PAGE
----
// default behaviour (same as omitting the second argument) that accepts all classes
$data = unserialize($foo, ["allowed_classes" => true]);

The new IntlChar class seeks to expose additional ICU functionality. The class itself defines a number of static methods and constants that can be used to manipulate unicode characters.


printf('%x', IntlChar::CODEPOINT_MAX);
echo IntlChar::charName('@');

The above example will output:


In order to use this class, the Intl extension must be installed.

Expectations are a backwards compatible enhancement to the older assert() function. They allow for zero-cost assertions in production code, and provide the ability to throw custom exceptions when the assertion fails.

While the old API continues to be maintained for compatibility, assert() is now a language construct, allowing the first parameter to be an expression rather than just a string to be evaluated or a boolean value to be tested.

ini_set('assert.exception', 1);

class CustomError extends AssertionError {}

assert(false, new CustomError('Some error message'));


The above example will output:

Fatal error: Uncaught CustomError: Some error message

Full details on this feature, including how to configure it in both development and production environments, can be found in the expectations section of the assert() reference.
Group use declarations

Classes, functions and constants being imported from the same namespace can now be grouped together in a single use statement.

// Pre PHP 7 code
use some\namespace\ClassA;
use some\namespace\ClassB;
use some\namespace\ClassC as C;

use function some\namespace\fn_a;
use function some\namespace\fn_b;
use function some\namespace\fn_c;

use const some\namespace\ConstA;
use const some\namespace\ConstB;
use const some\namespace\ConstC;

// PHP 7+ code
use some\namespace\{ClassA, ClassB, ClassC as C};
use function some\namespace\{fn_a, fn_b, fn_c};
use const some\namespace\{ConstA, ConstB, ConstC};

Generator Return Expressions

This feature builds upon the generator functionality introduced into PHP 5.5. It enables for a return statement to be used within a generator to enable for a final expression to be returned (return by reference is not allowed). This value can be fetched using the new Generator::getReturn() method, which may only be used once the generator has finishing yielding values.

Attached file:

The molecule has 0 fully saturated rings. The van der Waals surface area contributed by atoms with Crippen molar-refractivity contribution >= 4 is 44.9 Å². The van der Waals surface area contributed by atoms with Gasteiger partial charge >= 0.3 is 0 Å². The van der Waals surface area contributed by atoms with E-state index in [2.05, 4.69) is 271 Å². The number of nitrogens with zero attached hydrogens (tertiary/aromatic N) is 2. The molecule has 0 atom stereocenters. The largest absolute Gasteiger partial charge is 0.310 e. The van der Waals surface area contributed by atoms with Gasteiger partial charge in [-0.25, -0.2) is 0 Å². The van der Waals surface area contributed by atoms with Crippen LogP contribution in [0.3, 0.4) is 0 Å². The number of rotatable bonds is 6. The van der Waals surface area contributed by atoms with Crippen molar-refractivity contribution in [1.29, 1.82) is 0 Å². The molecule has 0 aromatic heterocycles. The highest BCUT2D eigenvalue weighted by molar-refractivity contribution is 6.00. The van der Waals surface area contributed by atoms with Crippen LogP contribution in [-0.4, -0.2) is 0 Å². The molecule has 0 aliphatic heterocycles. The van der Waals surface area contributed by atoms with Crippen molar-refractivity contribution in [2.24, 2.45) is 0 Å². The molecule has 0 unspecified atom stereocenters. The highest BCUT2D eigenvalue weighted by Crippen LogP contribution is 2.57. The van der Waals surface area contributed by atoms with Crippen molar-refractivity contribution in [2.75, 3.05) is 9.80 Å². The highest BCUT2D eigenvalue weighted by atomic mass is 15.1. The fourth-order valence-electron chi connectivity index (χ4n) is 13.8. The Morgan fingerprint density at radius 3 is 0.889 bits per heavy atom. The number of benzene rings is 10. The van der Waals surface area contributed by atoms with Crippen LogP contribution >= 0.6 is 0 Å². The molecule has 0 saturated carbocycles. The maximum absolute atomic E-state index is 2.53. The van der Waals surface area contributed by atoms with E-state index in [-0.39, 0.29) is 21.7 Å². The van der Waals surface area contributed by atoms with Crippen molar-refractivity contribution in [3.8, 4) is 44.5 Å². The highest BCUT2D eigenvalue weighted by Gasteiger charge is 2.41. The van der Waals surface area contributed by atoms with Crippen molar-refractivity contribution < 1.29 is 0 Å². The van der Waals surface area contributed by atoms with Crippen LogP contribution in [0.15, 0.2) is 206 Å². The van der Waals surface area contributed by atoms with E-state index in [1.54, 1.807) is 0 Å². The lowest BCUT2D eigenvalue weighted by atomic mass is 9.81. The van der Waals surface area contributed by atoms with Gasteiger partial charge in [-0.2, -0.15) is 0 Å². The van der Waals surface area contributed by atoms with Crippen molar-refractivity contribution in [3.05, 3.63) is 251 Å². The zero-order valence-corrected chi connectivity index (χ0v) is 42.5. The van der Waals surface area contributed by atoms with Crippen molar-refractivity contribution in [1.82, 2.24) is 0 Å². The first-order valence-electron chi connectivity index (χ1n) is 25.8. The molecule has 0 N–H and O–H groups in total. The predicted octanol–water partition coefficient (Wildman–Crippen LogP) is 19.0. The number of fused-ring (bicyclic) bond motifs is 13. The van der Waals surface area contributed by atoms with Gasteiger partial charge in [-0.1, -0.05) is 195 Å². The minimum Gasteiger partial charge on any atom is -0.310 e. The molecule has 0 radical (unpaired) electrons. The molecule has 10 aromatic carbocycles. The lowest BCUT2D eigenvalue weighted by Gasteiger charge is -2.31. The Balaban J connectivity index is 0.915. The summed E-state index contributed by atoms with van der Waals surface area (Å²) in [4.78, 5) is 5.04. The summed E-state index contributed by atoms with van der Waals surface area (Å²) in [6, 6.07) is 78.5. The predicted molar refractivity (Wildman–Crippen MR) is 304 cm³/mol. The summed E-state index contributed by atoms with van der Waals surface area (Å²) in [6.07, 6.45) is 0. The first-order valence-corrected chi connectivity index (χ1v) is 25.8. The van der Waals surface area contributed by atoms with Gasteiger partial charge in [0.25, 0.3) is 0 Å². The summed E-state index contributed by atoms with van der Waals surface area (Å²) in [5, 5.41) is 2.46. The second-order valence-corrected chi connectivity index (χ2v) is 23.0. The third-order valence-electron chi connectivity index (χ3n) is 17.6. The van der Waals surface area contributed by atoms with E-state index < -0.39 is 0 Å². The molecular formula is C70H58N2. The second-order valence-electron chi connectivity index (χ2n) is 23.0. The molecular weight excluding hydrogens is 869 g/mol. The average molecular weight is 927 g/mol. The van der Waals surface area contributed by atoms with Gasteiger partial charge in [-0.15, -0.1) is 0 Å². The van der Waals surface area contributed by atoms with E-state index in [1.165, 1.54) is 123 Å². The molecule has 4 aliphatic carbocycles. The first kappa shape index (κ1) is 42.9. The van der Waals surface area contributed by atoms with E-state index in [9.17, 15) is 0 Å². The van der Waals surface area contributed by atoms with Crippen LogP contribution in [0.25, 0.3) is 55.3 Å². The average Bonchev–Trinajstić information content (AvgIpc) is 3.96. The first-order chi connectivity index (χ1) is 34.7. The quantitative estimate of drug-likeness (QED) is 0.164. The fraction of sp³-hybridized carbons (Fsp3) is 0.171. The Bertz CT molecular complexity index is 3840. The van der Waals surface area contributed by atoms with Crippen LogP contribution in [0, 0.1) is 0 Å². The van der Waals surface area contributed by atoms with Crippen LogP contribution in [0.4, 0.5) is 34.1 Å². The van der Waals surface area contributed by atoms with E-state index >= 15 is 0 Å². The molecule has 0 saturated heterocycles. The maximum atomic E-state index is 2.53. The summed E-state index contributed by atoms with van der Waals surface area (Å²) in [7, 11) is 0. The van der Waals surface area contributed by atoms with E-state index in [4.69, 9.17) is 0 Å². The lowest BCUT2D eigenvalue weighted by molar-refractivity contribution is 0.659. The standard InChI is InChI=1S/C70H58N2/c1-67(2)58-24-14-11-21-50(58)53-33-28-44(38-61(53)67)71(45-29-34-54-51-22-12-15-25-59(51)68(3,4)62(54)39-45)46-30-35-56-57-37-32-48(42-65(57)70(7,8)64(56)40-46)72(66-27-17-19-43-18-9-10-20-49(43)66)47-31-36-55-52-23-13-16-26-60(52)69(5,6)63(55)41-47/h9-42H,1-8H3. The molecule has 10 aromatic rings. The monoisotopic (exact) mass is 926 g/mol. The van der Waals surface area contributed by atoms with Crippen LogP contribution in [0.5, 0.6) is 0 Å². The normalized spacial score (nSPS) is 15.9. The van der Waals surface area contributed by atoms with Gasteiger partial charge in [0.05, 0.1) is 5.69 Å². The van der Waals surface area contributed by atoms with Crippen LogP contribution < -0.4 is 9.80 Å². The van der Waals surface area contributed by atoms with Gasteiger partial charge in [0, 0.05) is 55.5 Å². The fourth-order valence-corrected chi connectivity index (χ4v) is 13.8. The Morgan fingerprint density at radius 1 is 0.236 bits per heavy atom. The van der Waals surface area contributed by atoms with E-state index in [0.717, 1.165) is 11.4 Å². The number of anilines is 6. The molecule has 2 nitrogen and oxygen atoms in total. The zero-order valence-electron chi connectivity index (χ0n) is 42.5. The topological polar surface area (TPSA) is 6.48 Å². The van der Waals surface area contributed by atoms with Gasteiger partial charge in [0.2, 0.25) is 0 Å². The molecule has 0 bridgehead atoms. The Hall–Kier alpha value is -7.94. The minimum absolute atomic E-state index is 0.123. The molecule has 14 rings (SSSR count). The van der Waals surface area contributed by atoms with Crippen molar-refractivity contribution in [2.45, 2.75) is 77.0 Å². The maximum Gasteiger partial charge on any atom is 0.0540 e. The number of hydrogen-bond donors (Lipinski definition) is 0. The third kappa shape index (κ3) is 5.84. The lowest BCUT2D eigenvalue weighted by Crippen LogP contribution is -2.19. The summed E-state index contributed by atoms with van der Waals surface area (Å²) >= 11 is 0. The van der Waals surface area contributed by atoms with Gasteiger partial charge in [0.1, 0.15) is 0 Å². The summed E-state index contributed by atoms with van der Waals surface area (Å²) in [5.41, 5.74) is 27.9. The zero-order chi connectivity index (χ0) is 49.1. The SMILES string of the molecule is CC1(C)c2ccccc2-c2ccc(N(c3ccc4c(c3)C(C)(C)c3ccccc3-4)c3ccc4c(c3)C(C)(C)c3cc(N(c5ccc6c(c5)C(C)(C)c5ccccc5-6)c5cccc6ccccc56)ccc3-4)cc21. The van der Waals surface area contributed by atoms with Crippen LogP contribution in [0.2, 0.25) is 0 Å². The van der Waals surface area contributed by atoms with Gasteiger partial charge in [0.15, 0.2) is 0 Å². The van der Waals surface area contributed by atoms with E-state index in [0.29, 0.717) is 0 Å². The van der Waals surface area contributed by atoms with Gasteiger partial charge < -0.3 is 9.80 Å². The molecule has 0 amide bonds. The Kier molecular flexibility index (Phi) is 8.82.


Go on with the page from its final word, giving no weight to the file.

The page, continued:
$gen = (function() {
    yield 1;
    yield 2;

    return 3;

foreach ($gen as $val) {
    echo $val, PHP_EOL;

echo $gen->getReturn(), PHP_EOL;

The above example will output:


Being able to explicitly return a final value from a generator is a handy ability to have. This is because it enables for a final value to be returned by a generator (from perhaps some form of coroutine computation) that can be specifically handled by the client code executing the generator. This is far simpler than forcing the client code to firstly check whether the final value has been yielded, and then if so, to handle that value specifically.
Generator delegationGenerators can now delegate to another generator, Traversable object or array automatically, without needing to write boilerplate in the outermost generator by using the yield from construct.

function gen()
    yield 1;
    yield 2;
    yield from gen2();

function gen2()
    yield 3;
    yield 4;

foreach (gen() as $val)
    echo $val, PHP_EOL;

The above example will output:


Integer division with intdiv()

The new intdiv() function performs an integer division of its operands and returns it.

var_dump(intdiv(10, 3));

The above example will output:


Session options

session_start() now accepts an array of options that override the session configuration directives normally set in php.ini.

These options have also been expanded to support session.lazy_write, which is on by default and causes PHP to only overwrite any session file if the session data has changed, and read_and_close, which is an option that can only be passed to session_start() to indicate that the session data should be read and then the session should immediately be closed unchanged.For example, to set session.cache_limiter to private and immediately close the session after reading it:

    'cache_limiter' => 'private',
    'read_and_close' => true,


The new preg_replace_callback_array() function enables code to be written more cleanly when using the preg_replace_callback() function. Prior to PHP 7, callbacks that needed to be executed per regular expression required the callback function to be polluted with lots of branching.

Now, callbacks can be registered to each regular expression using an associative array, where the key is a regular expression and the value is a callback.
CSPRNG Functions

Two new functions have been added to generate cryptographically secure integers and strings in a cross platform way: random_bytes() and random_int().
list() can always unpack objects implementing ArrayAccess

Previously, list() was not guaranteed to operate correctly with objects implementing ArrayAccess. This has been fixed.